World Climate Summit: What is COP26 – and why is it important?

COP26
The Most Important Facts About the World Climate Summit in Glasgow

At the World Climate Summit, the international community wants to discuss how specifically it wants to go the 1.5-degree path (symbol image)

© Jochen Tack/ / Picture Alliance

On 31 October, representatives from nearly 200 countries will meet for the annual World Climate Conference – this time in Glasgow, Scotland. But what exactly is a meeting and why is it so important? An overview.

The meeting, in Glasgow, Scotland, is huge, with around 25,000 participants, about 200 countries. The World Climate Conference, which begins on October 31, also has tasks: it is nothing less than a question of the existence of millions of people on this planet.

What is the World Climate Conference – or COP26?

The World Climate Conference takes place annually, always in a different country. At the invitation of the United Nations, about 200 countries usually debate for two weeks at the beginning of winter about how mankind can stop global warming to tolerable levels. COP stands for “Convention of the Parties”, which means the states that have signed the so-called Framework Convention on Climate Change. This year they meet for the 26th time in Glasgow – hence COP26. About 25,000 people are expected to arrive – not only government representatives, but also thousands of journalists and climate protection activists.

Why is there a World Climate Conference?

The first World Climate Conference took place in the late 1970s and 1980s. The first “COP” under the umbrella of the Framework Convention on Climate Change took place in Berlin in 1995. German negotiator Angela Merkel at the time was Minister of the Environment under Chancellor Helmut Kohl (both CDUs). More than 25 years ago, the summit set itself a binding goal of determining when and how much global emissions of climate-damaging greenhouse gases should be reduced. Science previously warned: Too many greenhouse gases in the air, especially carbon dioxide and methane, ensure that the Earth continues to warm and in some cases can be uninhabitable for people.

What role do oceans and seas play in the climate crisis?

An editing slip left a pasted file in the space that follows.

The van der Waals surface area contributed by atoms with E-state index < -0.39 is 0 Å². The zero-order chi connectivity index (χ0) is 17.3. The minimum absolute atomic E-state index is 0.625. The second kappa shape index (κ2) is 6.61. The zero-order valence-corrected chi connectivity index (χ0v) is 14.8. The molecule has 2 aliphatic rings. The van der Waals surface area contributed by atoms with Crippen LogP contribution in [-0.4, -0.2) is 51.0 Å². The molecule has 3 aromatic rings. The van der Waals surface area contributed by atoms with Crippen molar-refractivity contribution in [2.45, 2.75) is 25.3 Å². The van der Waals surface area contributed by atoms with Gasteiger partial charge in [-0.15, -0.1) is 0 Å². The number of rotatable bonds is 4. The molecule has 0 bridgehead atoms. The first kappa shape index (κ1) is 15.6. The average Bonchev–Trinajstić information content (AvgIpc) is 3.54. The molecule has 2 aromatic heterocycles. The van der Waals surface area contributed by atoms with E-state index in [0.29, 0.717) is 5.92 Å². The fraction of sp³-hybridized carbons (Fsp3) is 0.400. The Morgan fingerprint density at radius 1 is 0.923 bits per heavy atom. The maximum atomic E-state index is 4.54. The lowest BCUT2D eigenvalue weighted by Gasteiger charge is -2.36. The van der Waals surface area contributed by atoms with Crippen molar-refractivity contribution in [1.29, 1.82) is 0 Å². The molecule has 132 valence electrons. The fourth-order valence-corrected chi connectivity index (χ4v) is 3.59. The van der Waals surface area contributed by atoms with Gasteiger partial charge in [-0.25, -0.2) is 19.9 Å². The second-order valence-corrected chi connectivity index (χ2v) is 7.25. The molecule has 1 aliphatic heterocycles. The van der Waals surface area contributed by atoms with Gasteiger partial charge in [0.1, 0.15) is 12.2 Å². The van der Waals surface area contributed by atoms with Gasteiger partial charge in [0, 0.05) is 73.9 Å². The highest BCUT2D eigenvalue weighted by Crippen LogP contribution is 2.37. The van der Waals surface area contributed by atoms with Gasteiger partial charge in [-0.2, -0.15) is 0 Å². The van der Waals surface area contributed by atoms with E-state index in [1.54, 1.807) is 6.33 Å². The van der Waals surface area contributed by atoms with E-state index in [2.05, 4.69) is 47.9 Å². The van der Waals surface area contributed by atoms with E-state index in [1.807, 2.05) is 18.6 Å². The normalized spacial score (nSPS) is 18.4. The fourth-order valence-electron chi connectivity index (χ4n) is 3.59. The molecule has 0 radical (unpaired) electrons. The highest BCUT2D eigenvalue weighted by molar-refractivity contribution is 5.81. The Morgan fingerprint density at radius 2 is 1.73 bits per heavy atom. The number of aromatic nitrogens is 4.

What is this climate conference about – and why is it important?

What is important is what happened – or what didn’t – in the last few weeks before the conference started. Because many states have not done their homework. Many governments have not sufficiently tightened their national plans for climate protection, mainly delaying the phase-out of coal, oil and gas, and neglecting climate-friendly restructuring of transport and agriculture. Therefore, in the opinion of all experts, the general goal set in 2015 to limit global warming to 1.5 degrees compared to pre-industrial times is still a long way off.

In September, the UN’s responsible climate agency sounded the alarm: Even if all current climate plans are put in place, the world is headed for a warming of 2.7 degrees – and even 16 percent of harmful emissions. more than. The fatalities would be significantly greater droughts, hurricanes, floods and wildfires, as we have just seen in many regions of the world and in Germany. Crores of people will also drown in poverty and many will be forced to migrate. To achieve the 1.5 degree target, global emissions would actually have to be reduced by 45 percent by 2030. Much more ambitious commitments are due at the latest during the conference.

When will COP26 be successful?

At the end there is a final declaration of sorts. It has to be explained in an understandable way as to how the international community specifically wants to go the 1.5-degree path. Another issue is money, especially financial aid for climate protection in poor countries. Rich countries and development banks provided about US$79.6 billion (67.6 billion euros) for it in 2019, according to an analysis by the Organization for Economic Co-operation and Development. But this falls short of the set target of raising $100 billion per year by 2020. If this promise is fulfilled in Glasgow, it will be a step forward.

Yaks / Torsten Holtz
DPA

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